Based on the 2007 French film Pour Elle, The Next Three Days tells the story of John Brennan (Russell Crowe) whose life is thrown into upheaval when his wife, Lara (Elizabeth Banks), is convicted of murder. What follows is an awkwardly paced, flimsy story line in which John attempts to break his wife out of prison. Director Paul Haggis (Crash, Million Dollar Baby) seems to have forgotten the cardinal rule of crafting a thriller: The film must be, at least at key moments, smarter than its audience.
The problem is that John is not smarter than us. He does what I suppose any ordinary schmo would do in the same position. He Googles it, he asks an expert (Liam Neeson in a cameo role), he fumbles through. Unfortunately, breaking someone out of prison is not for the average guy, and at every turn, John's escape route requires coincidence and suspension of disbelief to stay afloat.
The film's most interesting element is John's uncertain moral code. He bypasses society's version of justice in favor of his own. We do not know at first whether or not Lara has committed murder. We see her fiery temper within the first five minutes of the film, and the flashbacks to the crime are intentionally vague. Would John be a hero for saving his murderess wife? What if it takes murdering anyone who stands in his way?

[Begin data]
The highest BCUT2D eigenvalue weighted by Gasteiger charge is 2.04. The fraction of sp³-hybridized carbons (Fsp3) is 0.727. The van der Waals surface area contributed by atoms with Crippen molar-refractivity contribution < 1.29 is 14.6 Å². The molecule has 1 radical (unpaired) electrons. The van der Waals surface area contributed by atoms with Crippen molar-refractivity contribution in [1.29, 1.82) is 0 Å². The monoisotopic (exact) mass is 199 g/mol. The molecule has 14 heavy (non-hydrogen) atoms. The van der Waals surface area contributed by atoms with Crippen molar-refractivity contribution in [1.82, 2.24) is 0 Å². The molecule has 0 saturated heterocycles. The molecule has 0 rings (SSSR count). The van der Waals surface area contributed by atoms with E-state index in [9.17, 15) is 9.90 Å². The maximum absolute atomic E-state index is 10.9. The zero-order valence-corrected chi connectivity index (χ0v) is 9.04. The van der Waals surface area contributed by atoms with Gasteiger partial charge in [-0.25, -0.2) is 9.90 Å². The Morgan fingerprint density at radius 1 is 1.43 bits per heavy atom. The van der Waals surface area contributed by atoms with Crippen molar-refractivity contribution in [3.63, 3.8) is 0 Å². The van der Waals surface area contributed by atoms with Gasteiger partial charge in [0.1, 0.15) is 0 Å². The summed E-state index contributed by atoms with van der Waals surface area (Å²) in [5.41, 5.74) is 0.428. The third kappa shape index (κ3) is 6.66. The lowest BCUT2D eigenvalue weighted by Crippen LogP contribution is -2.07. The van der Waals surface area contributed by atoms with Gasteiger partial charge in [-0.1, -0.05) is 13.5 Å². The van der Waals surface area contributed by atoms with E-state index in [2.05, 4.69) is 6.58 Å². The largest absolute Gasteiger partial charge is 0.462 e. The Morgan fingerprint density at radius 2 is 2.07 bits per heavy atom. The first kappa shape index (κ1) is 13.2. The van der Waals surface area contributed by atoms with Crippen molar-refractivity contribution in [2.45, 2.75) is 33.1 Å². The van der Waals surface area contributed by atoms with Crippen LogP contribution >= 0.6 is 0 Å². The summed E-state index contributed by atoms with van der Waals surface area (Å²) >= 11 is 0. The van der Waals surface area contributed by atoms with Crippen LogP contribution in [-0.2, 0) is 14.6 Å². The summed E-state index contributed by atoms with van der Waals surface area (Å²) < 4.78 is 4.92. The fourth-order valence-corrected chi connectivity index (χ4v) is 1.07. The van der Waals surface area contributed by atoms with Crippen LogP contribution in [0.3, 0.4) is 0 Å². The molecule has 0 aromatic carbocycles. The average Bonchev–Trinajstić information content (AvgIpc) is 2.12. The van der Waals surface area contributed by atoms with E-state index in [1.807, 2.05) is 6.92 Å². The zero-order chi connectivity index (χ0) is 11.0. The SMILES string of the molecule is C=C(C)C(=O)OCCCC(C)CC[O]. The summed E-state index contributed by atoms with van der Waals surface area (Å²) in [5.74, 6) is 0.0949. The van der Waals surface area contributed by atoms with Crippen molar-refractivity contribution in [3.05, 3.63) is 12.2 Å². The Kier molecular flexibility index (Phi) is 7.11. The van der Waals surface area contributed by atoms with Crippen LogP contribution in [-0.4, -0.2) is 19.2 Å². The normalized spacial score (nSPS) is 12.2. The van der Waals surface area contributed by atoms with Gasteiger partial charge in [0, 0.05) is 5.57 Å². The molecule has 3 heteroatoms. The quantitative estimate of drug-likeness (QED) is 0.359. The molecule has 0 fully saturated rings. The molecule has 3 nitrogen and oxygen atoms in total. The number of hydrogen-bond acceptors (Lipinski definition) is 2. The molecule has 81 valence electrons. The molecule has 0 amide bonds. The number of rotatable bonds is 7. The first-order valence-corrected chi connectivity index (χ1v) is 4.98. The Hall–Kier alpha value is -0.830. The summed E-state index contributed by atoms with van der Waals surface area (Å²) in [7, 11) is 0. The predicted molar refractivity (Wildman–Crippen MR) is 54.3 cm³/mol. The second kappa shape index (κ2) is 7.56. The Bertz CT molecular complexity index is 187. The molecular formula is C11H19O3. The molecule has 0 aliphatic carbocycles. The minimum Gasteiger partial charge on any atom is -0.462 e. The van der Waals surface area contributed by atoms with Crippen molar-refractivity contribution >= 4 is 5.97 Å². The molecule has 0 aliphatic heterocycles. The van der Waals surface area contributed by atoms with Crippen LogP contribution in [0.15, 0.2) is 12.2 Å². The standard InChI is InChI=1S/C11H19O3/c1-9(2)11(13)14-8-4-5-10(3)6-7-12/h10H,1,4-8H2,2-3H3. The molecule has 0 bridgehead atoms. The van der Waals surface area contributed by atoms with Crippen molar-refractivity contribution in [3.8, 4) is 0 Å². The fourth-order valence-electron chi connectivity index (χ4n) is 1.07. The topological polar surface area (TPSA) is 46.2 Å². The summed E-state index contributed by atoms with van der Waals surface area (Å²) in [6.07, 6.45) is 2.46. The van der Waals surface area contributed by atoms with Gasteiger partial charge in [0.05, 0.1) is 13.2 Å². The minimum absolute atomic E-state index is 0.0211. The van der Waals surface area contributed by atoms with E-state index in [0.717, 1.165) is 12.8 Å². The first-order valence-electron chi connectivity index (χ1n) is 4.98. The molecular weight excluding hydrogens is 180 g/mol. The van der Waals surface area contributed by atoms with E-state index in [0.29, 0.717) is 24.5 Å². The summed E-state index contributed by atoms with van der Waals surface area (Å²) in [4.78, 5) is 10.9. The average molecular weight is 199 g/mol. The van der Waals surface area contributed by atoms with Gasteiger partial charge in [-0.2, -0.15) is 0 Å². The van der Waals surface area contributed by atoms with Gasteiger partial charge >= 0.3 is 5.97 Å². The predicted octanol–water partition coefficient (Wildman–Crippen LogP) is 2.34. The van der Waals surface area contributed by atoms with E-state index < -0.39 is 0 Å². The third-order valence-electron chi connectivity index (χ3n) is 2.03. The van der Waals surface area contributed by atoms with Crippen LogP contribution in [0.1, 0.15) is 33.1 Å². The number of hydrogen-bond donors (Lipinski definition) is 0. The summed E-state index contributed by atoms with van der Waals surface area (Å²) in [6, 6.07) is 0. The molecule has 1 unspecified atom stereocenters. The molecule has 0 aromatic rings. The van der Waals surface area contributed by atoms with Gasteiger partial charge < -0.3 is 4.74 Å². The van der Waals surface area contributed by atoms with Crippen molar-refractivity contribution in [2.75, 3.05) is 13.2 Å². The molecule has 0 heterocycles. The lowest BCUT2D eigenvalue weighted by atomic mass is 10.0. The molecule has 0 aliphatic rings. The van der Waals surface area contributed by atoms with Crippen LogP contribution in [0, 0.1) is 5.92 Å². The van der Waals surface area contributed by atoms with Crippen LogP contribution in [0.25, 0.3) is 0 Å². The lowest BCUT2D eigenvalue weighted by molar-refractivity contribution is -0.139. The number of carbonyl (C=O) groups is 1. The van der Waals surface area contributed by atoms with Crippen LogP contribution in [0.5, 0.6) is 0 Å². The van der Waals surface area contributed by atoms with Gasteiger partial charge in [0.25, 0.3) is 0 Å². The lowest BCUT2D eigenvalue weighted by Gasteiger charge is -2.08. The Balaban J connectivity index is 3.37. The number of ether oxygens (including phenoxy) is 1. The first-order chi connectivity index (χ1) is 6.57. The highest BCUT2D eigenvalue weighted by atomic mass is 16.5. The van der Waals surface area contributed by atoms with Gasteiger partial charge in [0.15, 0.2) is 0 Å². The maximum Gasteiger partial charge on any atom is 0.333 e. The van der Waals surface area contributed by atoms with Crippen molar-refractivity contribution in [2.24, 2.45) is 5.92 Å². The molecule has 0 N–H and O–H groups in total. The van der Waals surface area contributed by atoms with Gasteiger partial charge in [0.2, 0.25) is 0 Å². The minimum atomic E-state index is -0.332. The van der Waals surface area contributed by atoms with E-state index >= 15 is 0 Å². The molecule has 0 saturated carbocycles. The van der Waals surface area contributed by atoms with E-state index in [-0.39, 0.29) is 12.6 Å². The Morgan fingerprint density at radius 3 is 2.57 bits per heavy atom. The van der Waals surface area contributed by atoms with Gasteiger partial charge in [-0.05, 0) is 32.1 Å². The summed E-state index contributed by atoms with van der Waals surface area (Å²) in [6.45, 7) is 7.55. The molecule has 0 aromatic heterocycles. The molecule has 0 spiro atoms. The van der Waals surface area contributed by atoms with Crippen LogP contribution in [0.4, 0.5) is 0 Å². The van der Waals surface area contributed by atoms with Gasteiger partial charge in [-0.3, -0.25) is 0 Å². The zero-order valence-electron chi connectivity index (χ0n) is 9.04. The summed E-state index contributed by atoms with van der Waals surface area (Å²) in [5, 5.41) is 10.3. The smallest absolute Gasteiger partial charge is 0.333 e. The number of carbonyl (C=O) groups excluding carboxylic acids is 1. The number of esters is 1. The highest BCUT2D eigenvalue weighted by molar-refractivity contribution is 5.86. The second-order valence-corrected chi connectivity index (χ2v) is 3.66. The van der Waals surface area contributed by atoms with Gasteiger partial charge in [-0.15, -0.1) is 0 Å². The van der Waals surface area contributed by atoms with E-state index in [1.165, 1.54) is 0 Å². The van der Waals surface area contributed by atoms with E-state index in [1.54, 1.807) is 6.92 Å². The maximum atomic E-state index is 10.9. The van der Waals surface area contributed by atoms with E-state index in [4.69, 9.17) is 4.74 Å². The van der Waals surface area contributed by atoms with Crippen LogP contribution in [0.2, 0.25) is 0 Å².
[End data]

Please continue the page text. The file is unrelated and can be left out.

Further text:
By the end of the film, however, Haggis has removed all doubt of Lara's guilt, effectively deflating any moral complexities into a soporific knight's tale. Worse, it is a long ambling knight's tale, with too much build-up on the front end and an action-crammed ending. Rushed to the end by a series of near misses and preposterous circumstances, the audience is as eager to leave the theater as the Brennans are to leave Pittsburgh. At one moment in their escape, Lara hangs out of a speeding car, John holding her hand for dear life, the vehicle spinning out of control into the path of an oncoming semi truck. The car skids safely to the side. John gets out and waves to the trucker as a signal that everything is fine, and the trucker drives away, as if this sort of thing happens all the time.
Indeed, what the film lacks is an understanding of how remarkable a feat it is to break someone out of prison (or even a heavily guarded hospital room, in this case) and flee to a foreign country with a child in tow. More than luck and pluck, it requires connections and savvy.